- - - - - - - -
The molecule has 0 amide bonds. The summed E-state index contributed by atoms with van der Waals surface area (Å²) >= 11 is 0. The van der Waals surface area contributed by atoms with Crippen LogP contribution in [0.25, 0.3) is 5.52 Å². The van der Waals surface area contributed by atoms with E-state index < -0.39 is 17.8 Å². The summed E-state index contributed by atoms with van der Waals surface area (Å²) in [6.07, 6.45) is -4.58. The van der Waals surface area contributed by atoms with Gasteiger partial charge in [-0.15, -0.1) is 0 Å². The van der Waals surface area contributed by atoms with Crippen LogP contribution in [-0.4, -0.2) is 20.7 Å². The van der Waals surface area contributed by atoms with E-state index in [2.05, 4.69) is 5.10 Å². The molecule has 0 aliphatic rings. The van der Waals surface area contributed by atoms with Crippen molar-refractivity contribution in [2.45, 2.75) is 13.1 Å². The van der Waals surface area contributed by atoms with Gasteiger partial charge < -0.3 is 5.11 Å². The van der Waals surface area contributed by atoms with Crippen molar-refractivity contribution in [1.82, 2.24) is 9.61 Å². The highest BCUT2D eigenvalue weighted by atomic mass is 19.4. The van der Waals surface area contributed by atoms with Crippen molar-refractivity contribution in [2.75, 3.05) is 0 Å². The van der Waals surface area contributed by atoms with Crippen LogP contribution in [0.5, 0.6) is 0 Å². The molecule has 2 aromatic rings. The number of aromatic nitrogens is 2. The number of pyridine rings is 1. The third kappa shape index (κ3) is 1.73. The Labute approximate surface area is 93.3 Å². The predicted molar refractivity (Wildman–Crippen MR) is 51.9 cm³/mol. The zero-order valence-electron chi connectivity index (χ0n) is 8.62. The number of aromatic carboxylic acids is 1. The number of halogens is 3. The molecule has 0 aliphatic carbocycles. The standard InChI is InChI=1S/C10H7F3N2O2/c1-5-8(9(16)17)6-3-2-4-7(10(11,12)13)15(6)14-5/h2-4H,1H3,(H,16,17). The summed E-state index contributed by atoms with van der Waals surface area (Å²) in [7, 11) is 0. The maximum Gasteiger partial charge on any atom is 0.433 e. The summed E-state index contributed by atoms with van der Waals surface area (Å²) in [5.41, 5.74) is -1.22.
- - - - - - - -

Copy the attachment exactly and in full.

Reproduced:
The molecule has 0 amide bonds. The summed E-state index contributed by atoms with van der Waals surface area (Å²) >= 11 is 0. The van der Waals surface area contributed by atoms with Crippen LogP contribution in [0.25, 0.3) is 5.52 Å². The van der Waals surface area contributed by atoms with E-state index < -0.39 is 17.8 Å². The summed E-state index contributed by atoms with van der Waals surface area (Å²) in [6.07, 6.45) is -4.58. The van der Waals surface area contributed by atoms with Gasteiger partial charge in [-0.15, -0.1) is 0 Å². The van der Waals surface area contributed by atoms with Crippen LogP contribution in [-0.4, -0.2) is 20.7 Å². The van der Waals surface area contributed by atoms with E-state index in [2.05, 4.69) is 5.10 Å². The molecule has 0 aliphatic rings. The van der Waals surface area contributed by atoms with Crippen molar-refractivity contribution in [2.45, 2.75) is 13.1 Å². The van der Waals surface area contributed by atoms with Gasteiger partial charge < -0.3 is 5.11 Å². The van der Waals surface area contributed by atoms with Crippen molar-refractivity contribution in [1.82, 2.24) is 9.61 Å². The highest BCUT2D eigenvalue weighted by atomic mass is 19.4. The van der Waals surface area contributed by atoms with Crippen molar-refractivity contribution in [2.75, 3.05) is 0 Å². The van der Waals surface area contributed by atoms with Crippen LogP contribution in [0.5, 0.6) is 0 Å². The molecule has 2 aromatic rings. The number of aromatic nitrogens is 2. The number of pyridine rings is 1. The third kappa shape index (κ3) is 1.73. The Labute approximate surface area is 93.3 Å². The predicted molar refractivity (Wildman–Crippen MR) is 51.9 cm³/mol. The zero-order valence-electron chi connectivity index (χ0n) is 8.62. The number of aromatic carboxylic acids is 1. The number of halogens is 3. The molecule has 0 aliphatic carbocycles. The standard InChI is InChI=1S/C10H7F3N2O2/c1-5-8(9(16)17)6-3-2-4-7(10(11,12)13)15(6)14-5/h2-4H,1H3,(H,16,17). The summed E-state index contributed by atoms with van der Waals surface area (Å²) in [7, 11) is 0. The maximum Gasteiger partial charge on any atom is 0.433 e. The summed E-state index contributed by atoms with van der Waals surface area (Å²) in [5.41, 5.74) is -1.22.